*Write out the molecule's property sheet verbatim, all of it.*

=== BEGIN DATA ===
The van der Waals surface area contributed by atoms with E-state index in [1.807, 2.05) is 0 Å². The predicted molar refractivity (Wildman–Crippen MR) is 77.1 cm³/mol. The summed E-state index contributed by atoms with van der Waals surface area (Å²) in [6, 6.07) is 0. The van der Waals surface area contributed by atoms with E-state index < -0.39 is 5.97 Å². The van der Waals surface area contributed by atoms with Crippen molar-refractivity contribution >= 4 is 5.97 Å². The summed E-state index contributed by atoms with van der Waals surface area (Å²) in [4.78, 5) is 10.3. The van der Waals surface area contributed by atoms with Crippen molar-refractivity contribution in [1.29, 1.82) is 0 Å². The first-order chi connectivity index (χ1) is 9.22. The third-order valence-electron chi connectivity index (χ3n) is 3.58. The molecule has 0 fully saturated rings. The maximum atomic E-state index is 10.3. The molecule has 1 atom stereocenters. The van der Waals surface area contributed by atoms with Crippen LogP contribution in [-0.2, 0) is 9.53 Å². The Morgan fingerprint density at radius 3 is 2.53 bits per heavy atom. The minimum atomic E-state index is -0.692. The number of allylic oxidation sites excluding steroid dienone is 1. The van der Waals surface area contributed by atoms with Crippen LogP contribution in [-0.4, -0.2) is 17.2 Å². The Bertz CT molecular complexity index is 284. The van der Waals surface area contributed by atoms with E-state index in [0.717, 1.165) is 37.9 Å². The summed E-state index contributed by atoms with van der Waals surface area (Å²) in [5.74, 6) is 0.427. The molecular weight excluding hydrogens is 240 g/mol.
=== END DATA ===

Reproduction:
The van der Waals surface area contributed by atoms with E-state index in [1.807, 2.05) is 0 Å². The predicted molar refractivity (Wildman–Crippen MR) is 77.1 cm³/mol. The summed E-state index contributed by atoms with van der Waals surface area (Å²) in [6, 6.07) is 0. The van der Waals surface area contributed by atoms with E-state index < -0.39 is 5.97 Å². The van der Waals surface area contributed by atoms with Crippen molar-refractivity contribution >= 4 is 5.97 Å². The summed E-state index contributed by atoms with van der Waals surface area (Å²) in [4.78, 5) is 10.3. The van der Waals surface area contributed by atoms with Crippen molar-refractivity contribution in [1.29, 1.82) is 0 Å². The first-order chi connectivity index (χ1) is 9.22. The third-order valence-electron chi connectivity index (χ3n) is 3.58. The molecule has 0 fully saturated rings. The maximum atomic E-state index is 10.3. The molecule has 1 atom stereocenters. The van der Waals surface area contributed by atoms with Crippen LogP contribution in [-0.2, 0) is 9.53 Å². The Morgan fingerprint density at radius 3 is 2.53 bits per heavy atom. The minimum atomic E-state index is -0.692. The number of allylic oxidation sites excluding steroid dienone is 1. The van der Waals surface area contributed by atoms with Crippen LogP contribution in [-0.4, -0.2) is 17.2 Å². The Bertz CT molecular complexity index is 284. The van der Waals surface area contributed by atoms with E-state index in [0.717, 1.165) is 37.9 Å². The summed E-state index contributed by atoms with van der Waals surface area (Å²) in [5.74, 6) is 0.427. The molecular weight excluding hydrogens is 240 g/mol.